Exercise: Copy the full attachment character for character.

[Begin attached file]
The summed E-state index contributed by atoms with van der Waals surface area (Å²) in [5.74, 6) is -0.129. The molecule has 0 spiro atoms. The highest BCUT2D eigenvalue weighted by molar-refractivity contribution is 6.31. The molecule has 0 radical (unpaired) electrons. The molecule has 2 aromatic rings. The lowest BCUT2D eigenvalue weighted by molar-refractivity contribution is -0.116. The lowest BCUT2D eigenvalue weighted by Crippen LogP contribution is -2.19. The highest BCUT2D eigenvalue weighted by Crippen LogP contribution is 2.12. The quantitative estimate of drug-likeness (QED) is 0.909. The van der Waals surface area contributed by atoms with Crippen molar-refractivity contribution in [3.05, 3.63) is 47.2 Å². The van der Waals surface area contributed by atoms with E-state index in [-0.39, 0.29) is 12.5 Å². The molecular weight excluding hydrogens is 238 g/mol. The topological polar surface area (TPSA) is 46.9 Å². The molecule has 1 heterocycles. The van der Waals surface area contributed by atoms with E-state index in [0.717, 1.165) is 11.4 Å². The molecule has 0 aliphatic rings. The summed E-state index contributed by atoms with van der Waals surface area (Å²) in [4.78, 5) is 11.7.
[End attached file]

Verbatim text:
The summed E-state index contributed by atoms with van der Waals surface area (Å²) in [5.74, 6) is -0.129. The molecule has 0 spiro atoms. The highest BCUT2D eigenvalue weighted by molar-refractivity contribution is 6.31. The molecule has 0 radical (unpaired) electrons. The molecule has 2 aromatic rings. The lowest BCUT2D eigenvalue weighted by molar-refractivity contribution is -0.116. The lowest BCUT2D eigenvalue weighted by Crippen LogP contribution is -2.19. The highest BCUT2D eigenvalue weighted by Crippen LogP contribution is 2.12. The quantitative estimate of drug-likeness (QED) is 0.909. The van der Waals surface area contributed by atoms with Crippen molar-refractivity contribution in [3.05, 3.63) is 47.2 Å². The van der Waals surface area contributed by atoms with E-state index in [-0.39, 0.29) is 12.5 Å². The molecular weight excluding hydrogens is 238 g/mol. The topological polar surface area (TPSA) is 46.9 Å². The molecule has 1 heterocycles. The van der Waals surface area contributed by atoms with E-state index in [0.717, 1.165) is 11.4 Å². The molecule has 0 aliphatic rings. The summed E-state index contributed by atoms with van der Waals surface area (Å²) in [4.78, 5) is 11.7.